After I showered and got dressed, Joanna and Johnny arrived with grim looks on their faces. I hugged them both and they both started crying all over again. The next few hours were quiet as they made more Lost Dog signs, Brannon played with his new toys, and Mom and I cooked. I found that laying and/or sitting was extremely painful, and standing—no matter how exhausted I was—would be my only option at minimizing the pain and functioning at any capacity. Mom kept offering to take me to the ER and I carefully considered it. With only days left on my long-exhausted deductible, I could see an ER doctor for free now that I had crossed the threshold into catastrophic coverage. Yet, the healthcare administrator in me knew that I may have to wait hours for pain management while also utilizing valuable, limited hospital resources. I was struggling with a moral dilemma and decided, instead, to first try my own smokeable form of analgesia. My brother watched with incredulity (or was it pride?) as I openly partook on the back porch in plain sight of the entire family. “Want some?” I offered. He laughed and shook his head, knowing between the two of us that the rare offer may still stand later. Every 90 seconds Mom would ask, “Did it work? Is it helping?” I kept explaining that it would take a little while to know, but that I was clearly becoming hungry. Placebo effect? Perhaps. Steroid effect? Definitely. For a “snack” we consumed mass quantities of homemade sushi with excess wasabi (California rolls for me, thank you, since I don’t do seafood) and continued to cook. My French-baked squash casserole was delish, as were the marshmallows that I so lovingly placed atop the sweet potatoes before baking. Just like that morning, Christmas dinner was also dull as two-ninths of the group was too grief-stricken to eat, one family member found more pleasure in chucking goldfish crackers across the room and smashing his Mimi’s wine glass, and another one of us—who shall remain anonymous--was too busy eating seconds and rationalizing the effects of steroids and chemo to make casual conversation. Instead of the usual bottle-after-bottle of wine, spiked hot chocolate, alcoholic hot apple pies, dessert, darts, dominoes, and other holiday cheer, the family cohesively retired to their respective beds relatively early. We all agreed that this Christmas just sucked. Period.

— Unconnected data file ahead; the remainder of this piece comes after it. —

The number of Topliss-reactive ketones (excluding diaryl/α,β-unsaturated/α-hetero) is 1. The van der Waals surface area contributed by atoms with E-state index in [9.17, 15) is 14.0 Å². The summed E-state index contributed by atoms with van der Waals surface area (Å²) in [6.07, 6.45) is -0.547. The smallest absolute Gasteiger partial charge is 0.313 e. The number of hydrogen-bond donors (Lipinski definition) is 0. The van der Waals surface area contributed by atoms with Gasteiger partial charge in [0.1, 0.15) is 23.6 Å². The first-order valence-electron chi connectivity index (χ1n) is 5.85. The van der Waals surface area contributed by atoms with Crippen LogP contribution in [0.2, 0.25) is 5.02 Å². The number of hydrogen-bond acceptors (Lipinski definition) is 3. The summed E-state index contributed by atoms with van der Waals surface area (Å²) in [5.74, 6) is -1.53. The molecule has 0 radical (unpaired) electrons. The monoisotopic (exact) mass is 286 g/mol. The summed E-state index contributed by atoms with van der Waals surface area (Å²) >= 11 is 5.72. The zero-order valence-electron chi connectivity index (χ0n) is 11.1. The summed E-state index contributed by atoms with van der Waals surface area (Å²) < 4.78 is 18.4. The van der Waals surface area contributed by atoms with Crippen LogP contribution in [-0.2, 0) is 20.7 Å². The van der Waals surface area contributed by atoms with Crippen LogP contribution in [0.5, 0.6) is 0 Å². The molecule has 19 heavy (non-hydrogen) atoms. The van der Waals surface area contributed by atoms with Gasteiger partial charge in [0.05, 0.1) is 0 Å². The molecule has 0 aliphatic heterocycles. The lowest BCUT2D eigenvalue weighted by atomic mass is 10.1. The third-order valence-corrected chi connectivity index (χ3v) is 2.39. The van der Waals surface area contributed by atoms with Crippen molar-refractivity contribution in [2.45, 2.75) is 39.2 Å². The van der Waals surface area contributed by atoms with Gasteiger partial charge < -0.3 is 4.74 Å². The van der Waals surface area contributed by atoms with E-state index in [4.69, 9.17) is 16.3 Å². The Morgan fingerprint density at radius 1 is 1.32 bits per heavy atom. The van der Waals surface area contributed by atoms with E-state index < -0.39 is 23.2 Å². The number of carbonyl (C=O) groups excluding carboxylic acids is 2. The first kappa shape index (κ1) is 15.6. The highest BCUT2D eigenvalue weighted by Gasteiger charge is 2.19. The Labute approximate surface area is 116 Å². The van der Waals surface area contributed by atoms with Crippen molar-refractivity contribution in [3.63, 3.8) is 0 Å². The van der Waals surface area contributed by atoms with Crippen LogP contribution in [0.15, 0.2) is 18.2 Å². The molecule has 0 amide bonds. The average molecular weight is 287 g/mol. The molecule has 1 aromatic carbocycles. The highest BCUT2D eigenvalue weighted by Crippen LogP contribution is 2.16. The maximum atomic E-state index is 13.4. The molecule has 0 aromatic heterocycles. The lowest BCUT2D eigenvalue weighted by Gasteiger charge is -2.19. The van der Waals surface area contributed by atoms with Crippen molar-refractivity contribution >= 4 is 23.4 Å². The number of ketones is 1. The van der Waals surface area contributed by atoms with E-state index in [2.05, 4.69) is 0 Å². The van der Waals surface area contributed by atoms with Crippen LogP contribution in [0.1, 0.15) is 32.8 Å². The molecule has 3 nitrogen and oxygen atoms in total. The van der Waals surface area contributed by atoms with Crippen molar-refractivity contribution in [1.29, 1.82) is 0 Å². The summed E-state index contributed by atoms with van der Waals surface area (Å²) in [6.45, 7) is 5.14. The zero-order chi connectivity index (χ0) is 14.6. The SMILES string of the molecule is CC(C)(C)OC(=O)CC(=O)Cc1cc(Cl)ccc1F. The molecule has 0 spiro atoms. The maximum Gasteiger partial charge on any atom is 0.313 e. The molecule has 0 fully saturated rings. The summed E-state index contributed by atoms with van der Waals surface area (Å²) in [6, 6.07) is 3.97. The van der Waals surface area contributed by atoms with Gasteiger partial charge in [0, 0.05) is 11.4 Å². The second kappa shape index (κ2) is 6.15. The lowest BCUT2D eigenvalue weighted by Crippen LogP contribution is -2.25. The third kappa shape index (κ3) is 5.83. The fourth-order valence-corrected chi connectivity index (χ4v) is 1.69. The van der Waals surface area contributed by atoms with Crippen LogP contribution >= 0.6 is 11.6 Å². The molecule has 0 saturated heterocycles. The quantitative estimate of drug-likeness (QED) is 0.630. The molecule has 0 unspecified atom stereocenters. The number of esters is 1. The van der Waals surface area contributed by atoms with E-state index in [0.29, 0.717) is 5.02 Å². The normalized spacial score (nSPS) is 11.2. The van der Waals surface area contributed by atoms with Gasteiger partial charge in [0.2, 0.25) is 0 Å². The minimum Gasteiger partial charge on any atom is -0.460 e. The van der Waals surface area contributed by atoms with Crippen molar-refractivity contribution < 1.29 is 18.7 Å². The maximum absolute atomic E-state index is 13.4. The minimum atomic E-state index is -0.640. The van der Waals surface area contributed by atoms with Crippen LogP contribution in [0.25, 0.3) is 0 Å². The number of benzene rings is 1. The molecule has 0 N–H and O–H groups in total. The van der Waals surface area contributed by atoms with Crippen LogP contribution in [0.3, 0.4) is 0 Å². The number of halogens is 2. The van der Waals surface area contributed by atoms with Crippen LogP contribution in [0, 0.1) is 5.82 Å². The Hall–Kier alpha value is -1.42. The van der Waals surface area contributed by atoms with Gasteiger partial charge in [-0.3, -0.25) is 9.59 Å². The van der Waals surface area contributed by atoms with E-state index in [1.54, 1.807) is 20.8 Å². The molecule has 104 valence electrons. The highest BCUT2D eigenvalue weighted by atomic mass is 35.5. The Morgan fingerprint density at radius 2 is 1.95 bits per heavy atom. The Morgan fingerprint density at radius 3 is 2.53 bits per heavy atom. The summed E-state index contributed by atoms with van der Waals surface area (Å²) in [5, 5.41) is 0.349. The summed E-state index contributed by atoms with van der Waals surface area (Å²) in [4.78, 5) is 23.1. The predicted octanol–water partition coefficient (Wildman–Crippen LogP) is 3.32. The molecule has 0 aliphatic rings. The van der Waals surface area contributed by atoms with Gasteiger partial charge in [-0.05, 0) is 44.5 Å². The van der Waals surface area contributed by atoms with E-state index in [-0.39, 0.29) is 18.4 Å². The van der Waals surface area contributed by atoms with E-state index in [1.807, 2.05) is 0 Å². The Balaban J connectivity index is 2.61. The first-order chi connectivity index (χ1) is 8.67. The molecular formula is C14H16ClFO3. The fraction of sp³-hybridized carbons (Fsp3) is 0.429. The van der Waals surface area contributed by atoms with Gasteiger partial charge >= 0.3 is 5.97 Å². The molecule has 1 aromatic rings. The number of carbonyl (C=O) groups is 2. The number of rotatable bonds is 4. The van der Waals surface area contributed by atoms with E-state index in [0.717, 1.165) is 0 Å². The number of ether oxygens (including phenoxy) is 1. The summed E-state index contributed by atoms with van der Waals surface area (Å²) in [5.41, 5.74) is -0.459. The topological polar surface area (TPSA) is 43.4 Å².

The day after Christmas, we were lazing around and helping Scott & Family load their car. After a long, boring morning, they took off and the rest of us commenced doing nothing while Joanna and Johnny continued their search for Lucy. At around 3:30, after they had returned, the phone rang. A full 48 hours after her disappearance, Lucy was at my father’s neighbor’s house. As my Mom ran into the guestroom to tell Joanna, I flew out the back door where Johnny was packing their car in anticipation of their trip back home.
“JOHNNY!!! They’ve got Lucy!!!”
“What?” he asked. “Shut up.”
“No….she’s at the other house. They’ve got her. Hurry up!!!”
His face transitioned from a state of disbelief to a crumpled expression of relief and joy as he burst into tears and hugged me.
At the time, my ADHD stepdad who physically cannot sit still was out searching for her, so Mom, Joanna, and Johnny hopped into the car and drove over there, Joanna looking intent and hopeful, Johnny (being the sweet, sensitive one of the two) still sobbing. My mom later told me that she had offered numerous times to drive so that Johnny wouldn’t have to worry about blurred vision, but he insisted, as would any daddy of a missing little girl who had just been found. An hour later they returned, whole family once again intact, and cracked open beers. I opened a bottle of wine and we did what we do best at family gatherings: Commune with the aid of dirty humor and alcohol. The mood in the house was tangibly jovial. Lucy was wet and dirty but otherwise unscathed. In fact, the 5 pound little twit appeared spiritually renewed and physically re-awakened as she exuberantly leaped around from room-to-room, sniffed Lola’s orifices, attempted to steal food from kitchen countertops, and had the nerve to cry in protest as she was denied access to the outdoors…..FOREVER.
I should also report that, as soon as Mom called Gary with the exciting information that Lucy had been found, he stopped at a cheap drugstore to purchase post cards. He returned home before the dog-retrieving group did and the two of us devised messages from Lucy along the lines of: “Leonard said I didn’t have the cojones to run away” (from West Texas), and “Dear Mom and Dad, I am miserable,” and “I hope you got your #$@! together while I was gone—I want to see some changes around here.” We thoroughly enjoyed ourselves as we howled with laughter, dictated Lucy’s responses to each other, and transcribed the cards. When they returned home and Gary “checked the mail” to produce the cards, we watched as Joanna’s and Johnny’s confused expressions gave way to roaring laughter.